As soon as possible in the morning, a technologist gathers 10 specimens whose values on one of the cell counters meet the laboratory's quality control criteria (Figure 1). We set up the criteria based on our experience with these counters.

* Obtaining QC data. The technologist records values for the white blood count, the red blood count, hemoglobin, mean corpuscular volume, and the platelet count (any other parameter can be monitored if one wishes). Then the technologist runs the same 10 QC specimens on the second analyzer and again records values for the five parameters.

The two sets of values are used to compute the mean differences between cell counters for each parameter, along with the confidence limits for these differences. If the instruments have been properly calibrated and running without problems, their values should be very close.

* Using the QC data. The easiest way to determine confidence limits for our Coulter QC plan is to compute the standard deviation of duplicate specimens for each parameter being monitored. (Figure 11 shows the WBC calculations.) Our laboratory uses the common @ 2 SD or 95 per cent confidence limits.

We built a database over 30 consecutive days, computing and recording the standard deviation for the five parameters on 10 specimens daily, tested with both instruments. That seemed long enough to us; no significant changes will occur over a more extended period.

If unreasonable values had turned up during the 30 days, though, we would have eliminated them from the database and compensated by collecting data for a few more days. Figure Ill lists examples of unreasonable standard deviation values.

Frequent broad differences between the instruments indicate a possible calibration problem. The problem should be resolved before further data are recorded.

After collecting 30 reasonable 2 SD values for each parameter, we find the mean 2 SD value and the + 2 SD around that mean. To do this, we use the formula for computing standard deviation of replicates (see Figure IV for a 10-day WBC calculation).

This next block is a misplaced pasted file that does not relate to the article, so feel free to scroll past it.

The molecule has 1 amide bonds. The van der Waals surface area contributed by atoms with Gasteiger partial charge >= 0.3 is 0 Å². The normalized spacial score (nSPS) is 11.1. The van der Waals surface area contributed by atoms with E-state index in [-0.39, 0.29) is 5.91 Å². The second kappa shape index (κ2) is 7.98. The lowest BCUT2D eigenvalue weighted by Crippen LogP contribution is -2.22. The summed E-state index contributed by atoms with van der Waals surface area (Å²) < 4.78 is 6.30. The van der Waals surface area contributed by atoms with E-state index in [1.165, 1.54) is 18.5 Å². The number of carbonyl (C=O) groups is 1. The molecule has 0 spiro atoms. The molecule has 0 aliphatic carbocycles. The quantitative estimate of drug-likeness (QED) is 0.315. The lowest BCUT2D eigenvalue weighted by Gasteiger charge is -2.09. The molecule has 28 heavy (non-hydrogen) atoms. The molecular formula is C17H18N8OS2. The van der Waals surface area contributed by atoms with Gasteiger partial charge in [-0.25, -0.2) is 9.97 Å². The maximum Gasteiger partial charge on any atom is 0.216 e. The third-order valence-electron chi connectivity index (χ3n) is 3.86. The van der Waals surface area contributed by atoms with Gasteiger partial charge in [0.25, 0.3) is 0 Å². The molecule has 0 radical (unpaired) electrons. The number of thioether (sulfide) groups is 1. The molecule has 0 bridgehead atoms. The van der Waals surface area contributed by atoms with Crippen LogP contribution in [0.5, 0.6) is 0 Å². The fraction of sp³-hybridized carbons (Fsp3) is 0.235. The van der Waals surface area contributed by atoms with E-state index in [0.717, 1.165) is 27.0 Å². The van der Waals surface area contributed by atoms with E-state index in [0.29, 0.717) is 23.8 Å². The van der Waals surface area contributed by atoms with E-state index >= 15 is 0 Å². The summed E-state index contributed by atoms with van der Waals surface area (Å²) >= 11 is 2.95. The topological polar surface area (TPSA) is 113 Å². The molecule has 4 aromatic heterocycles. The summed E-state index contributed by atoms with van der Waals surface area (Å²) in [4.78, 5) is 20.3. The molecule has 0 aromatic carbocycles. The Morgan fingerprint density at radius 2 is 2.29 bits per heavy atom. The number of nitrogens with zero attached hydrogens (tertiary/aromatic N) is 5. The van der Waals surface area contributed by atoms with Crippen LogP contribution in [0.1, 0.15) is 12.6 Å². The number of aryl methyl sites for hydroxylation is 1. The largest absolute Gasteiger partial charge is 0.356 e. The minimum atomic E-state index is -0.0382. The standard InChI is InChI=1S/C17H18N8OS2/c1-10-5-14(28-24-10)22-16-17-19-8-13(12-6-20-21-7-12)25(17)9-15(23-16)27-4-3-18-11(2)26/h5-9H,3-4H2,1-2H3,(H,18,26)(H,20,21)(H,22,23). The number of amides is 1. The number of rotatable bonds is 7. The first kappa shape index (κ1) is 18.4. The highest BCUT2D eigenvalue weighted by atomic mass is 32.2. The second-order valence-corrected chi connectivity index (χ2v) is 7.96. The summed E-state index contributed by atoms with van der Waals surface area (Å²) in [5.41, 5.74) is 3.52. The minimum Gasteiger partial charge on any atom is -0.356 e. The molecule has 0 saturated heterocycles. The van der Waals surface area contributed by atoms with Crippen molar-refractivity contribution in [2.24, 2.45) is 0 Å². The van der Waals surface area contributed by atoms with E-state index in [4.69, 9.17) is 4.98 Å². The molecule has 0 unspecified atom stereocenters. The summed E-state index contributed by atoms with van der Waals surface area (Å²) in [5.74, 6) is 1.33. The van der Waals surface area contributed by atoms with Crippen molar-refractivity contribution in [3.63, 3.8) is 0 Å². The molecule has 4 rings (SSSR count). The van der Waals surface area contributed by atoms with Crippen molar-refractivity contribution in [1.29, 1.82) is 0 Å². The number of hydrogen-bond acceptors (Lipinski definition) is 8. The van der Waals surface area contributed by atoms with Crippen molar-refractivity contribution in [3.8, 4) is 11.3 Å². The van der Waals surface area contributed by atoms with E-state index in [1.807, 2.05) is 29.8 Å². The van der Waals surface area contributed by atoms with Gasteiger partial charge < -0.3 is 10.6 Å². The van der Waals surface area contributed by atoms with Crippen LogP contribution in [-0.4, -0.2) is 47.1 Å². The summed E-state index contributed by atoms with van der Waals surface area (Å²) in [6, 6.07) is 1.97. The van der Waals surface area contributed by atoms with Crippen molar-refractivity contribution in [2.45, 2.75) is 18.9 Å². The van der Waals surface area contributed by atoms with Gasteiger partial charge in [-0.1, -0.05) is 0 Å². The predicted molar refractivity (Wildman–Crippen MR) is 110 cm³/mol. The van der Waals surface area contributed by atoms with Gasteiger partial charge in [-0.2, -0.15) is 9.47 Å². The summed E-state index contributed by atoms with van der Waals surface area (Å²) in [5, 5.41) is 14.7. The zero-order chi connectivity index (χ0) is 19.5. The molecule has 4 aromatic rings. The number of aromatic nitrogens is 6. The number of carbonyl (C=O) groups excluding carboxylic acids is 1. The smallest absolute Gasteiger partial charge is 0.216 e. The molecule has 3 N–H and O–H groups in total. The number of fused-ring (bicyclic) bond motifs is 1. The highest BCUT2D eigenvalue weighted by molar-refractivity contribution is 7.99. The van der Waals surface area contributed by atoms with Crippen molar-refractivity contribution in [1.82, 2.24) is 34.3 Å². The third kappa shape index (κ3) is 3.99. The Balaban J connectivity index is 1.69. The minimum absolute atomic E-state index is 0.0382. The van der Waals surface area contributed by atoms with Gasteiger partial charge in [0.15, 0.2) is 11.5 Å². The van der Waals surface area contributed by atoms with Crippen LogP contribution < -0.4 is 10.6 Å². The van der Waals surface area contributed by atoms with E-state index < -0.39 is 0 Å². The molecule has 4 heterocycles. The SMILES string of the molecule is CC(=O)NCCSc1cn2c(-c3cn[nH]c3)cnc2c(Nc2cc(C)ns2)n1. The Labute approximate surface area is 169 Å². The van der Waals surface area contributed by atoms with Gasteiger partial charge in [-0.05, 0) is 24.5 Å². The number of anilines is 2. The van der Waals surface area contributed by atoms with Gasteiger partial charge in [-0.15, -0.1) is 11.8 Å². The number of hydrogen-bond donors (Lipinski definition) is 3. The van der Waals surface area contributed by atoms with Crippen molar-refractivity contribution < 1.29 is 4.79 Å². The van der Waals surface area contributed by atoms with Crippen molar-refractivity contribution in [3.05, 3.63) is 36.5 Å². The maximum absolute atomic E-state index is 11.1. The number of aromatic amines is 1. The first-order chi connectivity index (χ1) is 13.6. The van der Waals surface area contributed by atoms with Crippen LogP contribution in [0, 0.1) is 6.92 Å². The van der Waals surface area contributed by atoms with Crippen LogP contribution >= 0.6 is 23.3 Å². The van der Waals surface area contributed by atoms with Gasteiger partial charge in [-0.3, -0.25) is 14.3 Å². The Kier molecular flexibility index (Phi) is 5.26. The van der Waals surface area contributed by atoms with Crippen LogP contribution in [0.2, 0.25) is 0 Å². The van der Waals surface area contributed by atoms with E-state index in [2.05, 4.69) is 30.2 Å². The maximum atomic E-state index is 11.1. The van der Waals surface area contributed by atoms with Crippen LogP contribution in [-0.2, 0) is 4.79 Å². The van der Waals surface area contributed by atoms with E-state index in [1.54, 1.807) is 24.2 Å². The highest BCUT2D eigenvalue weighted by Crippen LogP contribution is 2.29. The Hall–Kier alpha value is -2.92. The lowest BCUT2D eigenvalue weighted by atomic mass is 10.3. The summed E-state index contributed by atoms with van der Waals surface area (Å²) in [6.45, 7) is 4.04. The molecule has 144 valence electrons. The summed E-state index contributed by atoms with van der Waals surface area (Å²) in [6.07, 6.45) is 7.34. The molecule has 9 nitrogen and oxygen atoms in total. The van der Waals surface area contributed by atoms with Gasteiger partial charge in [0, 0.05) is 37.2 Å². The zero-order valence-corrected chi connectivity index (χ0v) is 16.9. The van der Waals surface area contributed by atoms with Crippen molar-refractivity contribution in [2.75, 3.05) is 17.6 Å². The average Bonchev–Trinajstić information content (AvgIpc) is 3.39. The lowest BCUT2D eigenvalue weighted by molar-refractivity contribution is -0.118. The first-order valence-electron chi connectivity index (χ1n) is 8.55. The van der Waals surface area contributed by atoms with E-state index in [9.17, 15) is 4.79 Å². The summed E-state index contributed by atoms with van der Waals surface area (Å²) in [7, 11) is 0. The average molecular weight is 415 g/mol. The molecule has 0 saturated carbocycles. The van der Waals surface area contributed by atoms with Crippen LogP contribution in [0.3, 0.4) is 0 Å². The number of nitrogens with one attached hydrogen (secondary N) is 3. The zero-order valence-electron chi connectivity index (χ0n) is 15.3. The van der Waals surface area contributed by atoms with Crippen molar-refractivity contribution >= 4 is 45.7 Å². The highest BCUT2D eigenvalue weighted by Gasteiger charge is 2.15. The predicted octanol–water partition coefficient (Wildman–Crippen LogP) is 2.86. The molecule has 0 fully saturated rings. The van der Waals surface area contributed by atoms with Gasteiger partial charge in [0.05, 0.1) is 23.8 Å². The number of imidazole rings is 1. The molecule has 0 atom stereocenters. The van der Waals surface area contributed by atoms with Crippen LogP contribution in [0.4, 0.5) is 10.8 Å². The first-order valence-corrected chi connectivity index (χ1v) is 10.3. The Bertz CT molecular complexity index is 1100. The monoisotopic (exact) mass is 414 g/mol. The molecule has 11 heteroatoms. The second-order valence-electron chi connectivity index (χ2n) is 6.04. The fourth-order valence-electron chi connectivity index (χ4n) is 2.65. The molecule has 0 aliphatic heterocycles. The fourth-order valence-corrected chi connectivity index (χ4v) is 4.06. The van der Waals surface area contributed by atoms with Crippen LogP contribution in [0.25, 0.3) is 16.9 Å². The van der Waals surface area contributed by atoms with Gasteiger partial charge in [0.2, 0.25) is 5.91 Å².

Once we obtain the mean standard deviation, the confidence interval around that mean, and ft 3 SD as an outlier limit, we can prepare Levey-Jennings graphs for the five Coulter parameters, charting each dally 2 SD value as a point. These graphs provide a practical means for monitoring instrument calibration and precision on a daily basis. Figure V illustrates how the graphs help us check day-to-day precision of WBCs and platelets.

When instrument calibration has been maintained, and the precision between instruments is good, charted points should bounce back and forth across the mean. The closer a point is to zero, the more closely calibrated are the two instruments. Points generally remain within + 2 SD; occasionally one may fall between + 2 SD and + 3 SD . We investigate trends or shifts that appear on the graph, particularly when a point falls beyond + 3 SD, as they may indicate calibration drift or loss of precision on one or both instruments. Examining results obtained with commercial controls helps determine which instrument has a calibration or precision problem.

* Updating the QC data. We update the Levey-Jennings charts every six months. Using the last 30 to 60 data points on the graph for each parameter, we compute standard deviation of replicates to establish the mean, and + 2 SD and + 3 SD limits for the next six-month period. In general, these numbers don't vary much from one updating to the next. For the purpose of determining the limits, points falling outside + 3 SD on the current chart are eliminated as outliers.

Our hematology volume has continued to grow, and today we have four Coulter S Series cell counters-three in the main laboratory and another in an outpatient Stat lab at a nearby clinic. After our side-by-side quality control on the first two cell counters, the 10 QC specimens are passed along for a calibration check on the other instruments.

We have found our quality control program to be a simple and workable way to monitor the calibrationand precision of more than one cell counter. Inspection agencies agree. The College of American Pathologists, for one, has accepted

the approach.

The author is senior clinical technologist in quality assurance for hematopathology at the University Hospital, Ann Arbor, Mich.

Printer friendly Cite/link Email Feedback | |

Author: | Lantis, Kay L. |
---|---|

Publication: | Medical Laboratory Observer |

Date: | Nov 1, 1987 |

Words: | 1062 |

Previous Article: | Telephone reference checks: a neglected preemployment tool. |

Next Article: | Starting a pharmacokinetic dosing service. |

Topics: |